says. “They say when you have a business you need a niche. Well, reaching parents is my niche.
It doesn’t seem hard to me, yet it is so stifling to other people.
“Then we have to work with schools to not get defensive when parents ask them questions.
It’s always both sides. We can both be teacher-learners.”
— Jim McFarlin
Michigan Mom Barb Flis was one of 10 parents nation-wide invited to the White House to help Michelle Obama’s Let’s Move initiative, designed to reduce childhood obesity and raise a healthier generation of children.
The Farmington Hills mother of two daughters has since launched her own grassroots initiative, Parent Action for Healthy Kids.
Barb Flis makes changes in health education at a state and national level
A lifelong resident of Detroit, Barb Flis does not take her citizenship lightly. Known statewide in schools and communities as “the parent voice” for health education, she is an example of grassroots work at its finest. And simplest, because for Barb, her career is a self-proclaimed example of “doing what you love and everything falls into place.”
In this case, Barb loves people and working with them. Her career began in sales, where she was never happy with the work, but always loved the people. She was volunteering as PTA President when health education first caught her attention and jumpstarted a new career. Speaking out
In the late 1980s, the Michigan Health Model rolled out and schools began to administer health classes for the first time. A group of vocal parents felt undermined by the health curricula and wanted the classes to cease altogether. Her first foray into politics, Barb “took a stand on the issue and became the voice for all the parents who were in support of the classes.” The debate went to Lansing and so did Barb. For the first time ever, she spoke in front of the Board of Education, who was so impressed by her gumption that they asked her to serve on the state level PTA.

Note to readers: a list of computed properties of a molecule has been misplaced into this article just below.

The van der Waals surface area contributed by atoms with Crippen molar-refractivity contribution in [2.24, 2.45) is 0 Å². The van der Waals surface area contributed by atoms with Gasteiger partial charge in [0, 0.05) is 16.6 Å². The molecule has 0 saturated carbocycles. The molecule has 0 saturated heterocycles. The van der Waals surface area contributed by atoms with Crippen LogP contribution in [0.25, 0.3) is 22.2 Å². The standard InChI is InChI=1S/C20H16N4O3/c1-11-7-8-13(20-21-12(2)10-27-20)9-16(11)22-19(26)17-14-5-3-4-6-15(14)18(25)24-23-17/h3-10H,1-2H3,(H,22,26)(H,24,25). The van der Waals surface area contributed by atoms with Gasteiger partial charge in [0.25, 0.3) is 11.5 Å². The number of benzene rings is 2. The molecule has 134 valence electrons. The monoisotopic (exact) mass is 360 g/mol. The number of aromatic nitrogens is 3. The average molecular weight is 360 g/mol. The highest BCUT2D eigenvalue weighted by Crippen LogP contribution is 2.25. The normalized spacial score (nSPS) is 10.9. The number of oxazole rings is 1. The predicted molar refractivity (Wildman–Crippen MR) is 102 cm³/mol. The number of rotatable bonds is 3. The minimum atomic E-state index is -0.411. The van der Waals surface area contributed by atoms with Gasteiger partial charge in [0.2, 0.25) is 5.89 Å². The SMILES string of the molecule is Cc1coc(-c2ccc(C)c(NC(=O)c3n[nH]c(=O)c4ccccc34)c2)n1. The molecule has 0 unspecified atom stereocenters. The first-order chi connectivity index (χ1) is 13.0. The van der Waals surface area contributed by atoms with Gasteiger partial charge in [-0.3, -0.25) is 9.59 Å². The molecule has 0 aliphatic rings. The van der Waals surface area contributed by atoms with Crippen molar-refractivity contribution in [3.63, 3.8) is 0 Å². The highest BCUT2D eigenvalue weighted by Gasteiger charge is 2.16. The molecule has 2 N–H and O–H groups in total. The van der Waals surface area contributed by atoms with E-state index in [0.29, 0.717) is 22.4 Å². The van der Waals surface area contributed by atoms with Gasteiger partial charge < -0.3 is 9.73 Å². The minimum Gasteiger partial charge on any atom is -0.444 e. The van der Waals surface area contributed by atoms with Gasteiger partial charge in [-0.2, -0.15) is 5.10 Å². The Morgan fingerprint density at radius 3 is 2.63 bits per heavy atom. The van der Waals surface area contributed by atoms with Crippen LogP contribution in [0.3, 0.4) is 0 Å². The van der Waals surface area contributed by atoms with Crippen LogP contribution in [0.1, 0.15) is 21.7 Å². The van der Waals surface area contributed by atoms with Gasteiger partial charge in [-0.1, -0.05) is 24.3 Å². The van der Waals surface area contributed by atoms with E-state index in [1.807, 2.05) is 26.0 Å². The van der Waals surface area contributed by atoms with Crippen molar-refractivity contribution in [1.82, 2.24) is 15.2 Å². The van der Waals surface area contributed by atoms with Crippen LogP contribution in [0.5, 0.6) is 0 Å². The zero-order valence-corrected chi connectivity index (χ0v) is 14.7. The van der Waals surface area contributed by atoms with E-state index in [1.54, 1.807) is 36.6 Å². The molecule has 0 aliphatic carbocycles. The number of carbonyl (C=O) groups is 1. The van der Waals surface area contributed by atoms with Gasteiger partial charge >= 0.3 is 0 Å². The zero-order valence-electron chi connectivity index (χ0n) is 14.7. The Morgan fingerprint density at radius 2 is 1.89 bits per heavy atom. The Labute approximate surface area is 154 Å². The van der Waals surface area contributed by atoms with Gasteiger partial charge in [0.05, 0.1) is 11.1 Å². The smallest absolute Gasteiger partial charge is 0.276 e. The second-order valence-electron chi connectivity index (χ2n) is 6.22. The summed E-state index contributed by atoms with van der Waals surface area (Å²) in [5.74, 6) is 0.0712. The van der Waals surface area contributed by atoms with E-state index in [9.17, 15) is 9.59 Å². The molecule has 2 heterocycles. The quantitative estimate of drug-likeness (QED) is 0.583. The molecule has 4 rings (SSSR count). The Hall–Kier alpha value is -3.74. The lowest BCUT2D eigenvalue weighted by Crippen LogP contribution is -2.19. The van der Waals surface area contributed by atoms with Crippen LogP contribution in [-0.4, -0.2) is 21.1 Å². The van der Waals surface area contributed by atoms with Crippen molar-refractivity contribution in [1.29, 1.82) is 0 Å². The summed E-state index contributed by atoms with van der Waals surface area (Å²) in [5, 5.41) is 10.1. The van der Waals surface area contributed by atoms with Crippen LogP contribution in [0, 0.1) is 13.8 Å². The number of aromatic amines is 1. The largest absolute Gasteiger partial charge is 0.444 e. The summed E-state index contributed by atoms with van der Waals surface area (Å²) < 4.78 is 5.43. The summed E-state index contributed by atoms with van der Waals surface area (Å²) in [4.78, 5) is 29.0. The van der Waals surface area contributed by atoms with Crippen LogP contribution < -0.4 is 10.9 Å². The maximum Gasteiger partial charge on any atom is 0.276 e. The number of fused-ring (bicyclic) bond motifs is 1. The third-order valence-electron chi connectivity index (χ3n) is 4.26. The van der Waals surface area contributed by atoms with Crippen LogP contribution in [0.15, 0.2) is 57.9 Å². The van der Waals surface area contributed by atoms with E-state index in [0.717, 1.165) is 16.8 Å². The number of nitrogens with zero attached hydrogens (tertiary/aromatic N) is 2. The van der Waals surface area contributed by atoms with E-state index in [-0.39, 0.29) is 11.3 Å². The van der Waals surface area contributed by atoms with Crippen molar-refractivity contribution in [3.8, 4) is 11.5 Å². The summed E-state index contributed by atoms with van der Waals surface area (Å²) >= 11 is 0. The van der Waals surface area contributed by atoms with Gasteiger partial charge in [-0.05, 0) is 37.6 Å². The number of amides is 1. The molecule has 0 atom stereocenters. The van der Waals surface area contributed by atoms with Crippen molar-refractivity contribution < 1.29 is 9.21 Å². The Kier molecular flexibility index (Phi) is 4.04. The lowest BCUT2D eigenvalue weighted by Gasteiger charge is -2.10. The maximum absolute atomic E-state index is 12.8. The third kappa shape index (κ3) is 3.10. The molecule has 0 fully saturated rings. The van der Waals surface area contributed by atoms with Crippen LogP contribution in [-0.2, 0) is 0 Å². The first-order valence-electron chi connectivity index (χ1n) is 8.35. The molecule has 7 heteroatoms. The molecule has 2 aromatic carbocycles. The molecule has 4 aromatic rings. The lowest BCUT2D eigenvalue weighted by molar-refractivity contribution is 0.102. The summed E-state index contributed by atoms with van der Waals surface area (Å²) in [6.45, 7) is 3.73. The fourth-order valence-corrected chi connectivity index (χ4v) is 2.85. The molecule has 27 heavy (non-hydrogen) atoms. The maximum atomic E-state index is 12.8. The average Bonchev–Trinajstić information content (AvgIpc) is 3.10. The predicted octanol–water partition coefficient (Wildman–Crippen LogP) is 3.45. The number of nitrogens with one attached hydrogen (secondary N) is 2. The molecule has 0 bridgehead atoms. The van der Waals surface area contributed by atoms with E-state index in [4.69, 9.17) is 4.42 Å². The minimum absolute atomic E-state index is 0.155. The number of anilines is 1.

After her first trip to Lansing, Barb was called back again and again to fulfill a role that she now sees as her niche market: to be the voice of parents. She became the parent representative at the Department of Education on HIV and Sexual Education. Barb describes her role as a “parent shortcut.” She takes issues that are important to parents, like sexual health, mental health, and nutrition, and translates the language into something personal and meaningful to parents. She began to develop workshops and travel between cities helping parents, teachers, and principals understand and communicate to their kids about the importance of healthy choices.
Throughout all this, Barb was still working in sales but, at the age of 48, decided to return to school and remedy her lack of a Bachelor’s degree. “I had to be an interdisciplinarian,” says Barb. “I was working double duty and it was the best time in my life.” After graduation, she went directly to graduate school and is currently finishing her thesis, which will pair the history of Sex Ed laws in Michigan with the socio-political climates in which they were written and implemented.
In the last 5 years, Barb has worked with Governor Granholm on a teen pregnancy prevention initiative, “Talk Early & Talk Often℠.” She is a parent liaison and leader in the Surgeon General’s Michigan Steps Up Campaign, and the Wellness Policy campaign to improve local initiatives on issues of nutrition and health in schools. She still administers all the workshops herself under her organization Parent Action For Healthy Kids, traveling all over the state and the country.
“In our workshops, it’s an issue of spray and pray,” says Barb. Her dedication guides her into personal relationships with many of the parents she meets. After a workshop she encourages parents to follow up with her